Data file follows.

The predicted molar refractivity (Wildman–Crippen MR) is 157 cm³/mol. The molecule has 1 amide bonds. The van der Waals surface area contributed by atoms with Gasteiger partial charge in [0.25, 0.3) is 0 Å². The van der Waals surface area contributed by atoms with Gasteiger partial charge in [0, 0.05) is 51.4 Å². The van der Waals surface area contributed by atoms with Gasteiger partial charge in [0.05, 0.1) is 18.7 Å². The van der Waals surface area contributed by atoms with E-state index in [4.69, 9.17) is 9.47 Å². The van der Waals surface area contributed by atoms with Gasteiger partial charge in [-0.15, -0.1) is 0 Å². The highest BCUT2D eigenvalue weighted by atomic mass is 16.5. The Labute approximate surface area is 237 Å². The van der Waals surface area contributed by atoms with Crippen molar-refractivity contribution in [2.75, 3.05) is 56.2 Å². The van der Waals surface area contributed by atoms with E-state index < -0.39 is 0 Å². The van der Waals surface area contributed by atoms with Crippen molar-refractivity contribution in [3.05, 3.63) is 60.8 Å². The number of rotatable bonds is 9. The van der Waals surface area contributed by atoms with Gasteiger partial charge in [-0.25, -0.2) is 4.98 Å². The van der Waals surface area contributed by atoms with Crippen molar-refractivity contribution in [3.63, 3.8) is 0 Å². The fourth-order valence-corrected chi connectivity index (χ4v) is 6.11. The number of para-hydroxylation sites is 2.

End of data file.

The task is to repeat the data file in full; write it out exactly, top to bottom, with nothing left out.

The predicted molar refractivity (Wildman–Crippen MR) is 157 cm³/mol. The molecule has 1 amide bonds. The van der Waals surface area contributed by atoms with Gasteiger partial charge in [0.25, 0.3) is 0 Å². The van der Waals surface area contributed by atoms with Gasteiger partial charge in [0, 0.05) is 51.4 Å². The van der Waals surface area contributed by atoms with Gasteiger partial charge in [0.05, 0.1) is 18.7 Å². The van der Waals surface area contributed by atoms with E-state index in [4.69, 9.17) is 9.47 Å². The van der Waals surface area contributed by atoms with Gasteiger partial charge in [-0.15, -0.1) is 0 Å². The highest BCUT2D eigenvalue weighted by atomic mass is 16.5. The Labute approximate surface area is 237 Å². The van der Waals surface area contributed by atoms with Crippen molar-refractivity contribution in [2.75, 3.05) is 56.2 Å². The van der Waals surface area contributed by atoms with E-state index < -0.39 is 0 Å². The van der Waals surface area contributed by atoms with Crippen molar-refractivity contribution in [3.05, 3.63) is 60.8 Å². The number of rotatable bonds is 9. The van der Waals surface area contributed by atoms with Gasteiger partial charge in [-0.25, -0.2) is 4.98 Å². The van der Waals surface area contributed by atoms with Crippen molar-refractivity contribution in [3.63, 3.8) is 0 Å². The fourth-order valence-corrected chi connectivity index (χ4v) is 6.11. The number of para-hydroxylation sites is 2.